As MMA contests developed, practitioners and fans came to recognize that the elements of certain martial art styles were susceptible to the strength of other styles and vice versa. Instead of remaining tethered to their styles, martial artists began to train in various competing styles. As competitors became more versatile in a range of martial arts, less emphasis was placed on pitting one type of martial artist against another (Gentry, 2005; Krauss, 2004). In the late 1990s, focus shifted from emphasis on martial arts styles to a focus on individual fighters. With a shift in focus MMA become a sport rather than a contest to determine which martial art was superior (Gentry, 2005; Krauss, 2004).

The vast majority of MMA participants are men and MMA is commonly perceived as a masculine sport due to its requirements of muscular strength, body-to-body contact, combative aggression, and physical violence. Many sports journalists agree; men’s MMA is the fastest growing sport in the United States. According to a CBS news report, more young men watched a televised men’s MMA event than the National Basketball Association 2010 playoff game broadcast at the same time. Historically, not only does female participation in MMA lag behind men’s participation, but also the acceptance of female MMA athletes is lacking. The hundreds to thousands of women who compete in the MMA tournament circuit not only face off against a female adversary in the cage; these female fighters also battle sexism in sport. Ideals of gender and sexuality in sport serve as obstructions to female participation despite legislated equality of access to sport and physical activity.

Culturally, sport has been an arena in which gender differences were established, celebrated, and perpetuated. MMA is an extension of the masculine arena of sport through aggressive-confrontational physical contact. The vast majority of activities defined as sport are challenges of physical strength and endurance. Metheny concludes that masculine sport types are generally aggressive and competitive, and involve a high degree of face-to-face and bodily contact (1965). Whitson notes “bodily contact sports are one of the few areas of public life in which force and intimidation are still allowed to triumph, where men who love to hit can still enjoy doing so, and others will celebrate their toughness and willingness to pay the price” (1994:359). Metheny categorizes sport types involving forcibly controlling an opponent by bodily contact and face-to-face competition in which some bodily contact may occur as ‘not appropriate’ for females (1965). Female participation in MMA challenges Metheny’s classification of appropriate sports for women, but even today sport remains highly coupled with the masculine elements of our culture. A female in sport is still considered a ‘woman in male territory.’ As an interloper in the competitive world of MMA, a female fighter may experience conflicting gender roles and may be expected to exhibit feminine behaviors while participating in an activity labeled masculine. Scholars of sport suggest that female athletes rely on apologetic behaviors to reconcile the socially perpetuated belief that female athletes reside outside the parameters of hegemonic femininity, particularly those who participate in ‘male-type’ sport or appear to resist compulsory heterosexuality. This research examines the apologetic behaviors of female Mixed Martial Arts fighters.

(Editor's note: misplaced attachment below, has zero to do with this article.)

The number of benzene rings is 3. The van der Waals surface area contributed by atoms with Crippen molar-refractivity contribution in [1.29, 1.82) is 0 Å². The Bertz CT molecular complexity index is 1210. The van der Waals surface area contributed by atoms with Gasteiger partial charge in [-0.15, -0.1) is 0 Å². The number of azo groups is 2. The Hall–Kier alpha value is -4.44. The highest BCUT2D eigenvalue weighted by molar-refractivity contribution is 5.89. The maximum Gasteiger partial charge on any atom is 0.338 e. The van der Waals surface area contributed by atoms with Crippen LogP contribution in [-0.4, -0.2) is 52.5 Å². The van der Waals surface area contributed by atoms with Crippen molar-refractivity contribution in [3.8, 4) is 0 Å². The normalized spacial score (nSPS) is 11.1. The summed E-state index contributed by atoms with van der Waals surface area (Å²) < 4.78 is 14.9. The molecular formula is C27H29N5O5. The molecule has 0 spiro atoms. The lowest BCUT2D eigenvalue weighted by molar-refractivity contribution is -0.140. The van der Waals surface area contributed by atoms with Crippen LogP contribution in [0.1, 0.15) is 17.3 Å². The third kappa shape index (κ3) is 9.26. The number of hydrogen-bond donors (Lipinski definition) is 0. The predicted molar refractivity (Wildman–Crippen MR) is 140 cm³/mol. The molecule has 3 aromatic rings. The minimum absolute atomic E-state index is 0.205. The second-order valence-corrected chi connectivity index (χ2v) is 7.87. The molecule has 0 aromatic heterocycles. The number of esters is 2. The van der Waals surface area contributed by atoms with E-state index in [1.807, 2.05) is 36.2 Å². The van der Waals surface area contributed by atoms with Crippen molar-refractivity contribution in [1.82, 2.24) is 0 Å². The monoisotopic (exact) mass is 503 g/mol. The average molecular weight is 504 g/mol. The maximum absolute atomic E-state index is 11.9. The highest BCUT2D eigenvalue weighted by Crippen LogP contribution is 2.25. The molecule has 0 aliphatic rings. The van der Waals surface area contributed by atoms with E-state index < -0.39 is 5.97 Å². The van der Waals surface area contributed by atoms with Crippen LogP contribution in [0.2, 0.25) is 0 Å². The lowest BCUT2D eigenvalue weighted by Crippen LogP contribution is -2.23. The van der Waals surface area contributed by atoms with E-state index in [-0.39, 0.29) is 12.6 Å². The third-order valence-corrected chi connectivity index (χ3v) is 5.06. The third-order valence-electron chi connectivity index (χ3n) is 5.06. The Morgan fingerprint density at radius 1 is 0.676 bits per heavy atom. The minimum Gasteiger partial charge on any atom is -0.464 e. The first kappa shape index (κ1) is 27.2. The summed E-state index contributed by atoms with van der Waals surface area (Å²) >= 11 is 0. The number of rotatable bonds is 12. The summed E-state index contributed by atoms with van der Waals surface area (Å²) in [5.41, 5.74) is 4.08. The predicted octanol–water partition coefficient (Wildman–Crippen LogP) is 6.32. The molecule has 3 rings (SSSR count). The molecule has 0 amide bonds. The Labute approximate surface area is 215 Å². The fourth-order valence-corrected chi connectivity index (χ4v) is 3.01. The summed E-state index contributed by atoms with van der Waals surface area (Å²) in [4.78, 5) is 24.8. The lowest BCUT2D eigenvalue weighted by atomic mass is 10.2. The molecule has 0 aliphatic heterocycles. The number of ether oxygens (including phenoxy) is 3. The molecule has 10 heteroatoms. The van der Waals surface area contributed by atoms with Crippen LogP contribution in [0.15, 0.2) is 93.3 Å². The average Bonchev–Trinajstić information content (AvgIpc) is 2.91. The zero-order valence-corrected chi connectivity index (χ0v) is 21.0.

Statement of Research Problem

Inside the masculine domain of sport, female athletes are expected to perform femininity while contradicting the masculinities of sport. Negotiating feminine performance while negating masculine behaviors may be problematic for the female athlete who participates in full-body contact, combative sports. Contemporary research on women’s participation in sport supports the notion that female athletes learn what feminine and heterosexual behaviors are socially permitted in sport, and engage in apologetic behaviors to mitigate negative perceptions of their participation in sport. Apologetic behaviors of females include a variety of actions that emphasize femininity and heterosexuality. Evidence illustrates that in the context of social and gender relations, many female athletes believe that their sport participation is viewed as deviant to the extent that their participation is paired with masculinity and/or lesbianism, both of which are stigmatized. Reacting to this stigma, and stereotypes and sanctions imposed by others, appears to be the driving force behind apologetic behaviors of female athletes. Apologetic behaviors such as participating in feminine labeled sport, emphasizing feminine appearance, downplaying athleticism, excluding women who do not fit heterosexual or normative beauty ideals, stereotyping certain females as lesbians, and reinforcing hegemonic femininity and heterosexism perpetuate the domination of women, sexism, homophobia and personal alienation from a female’s athletic and personal identities.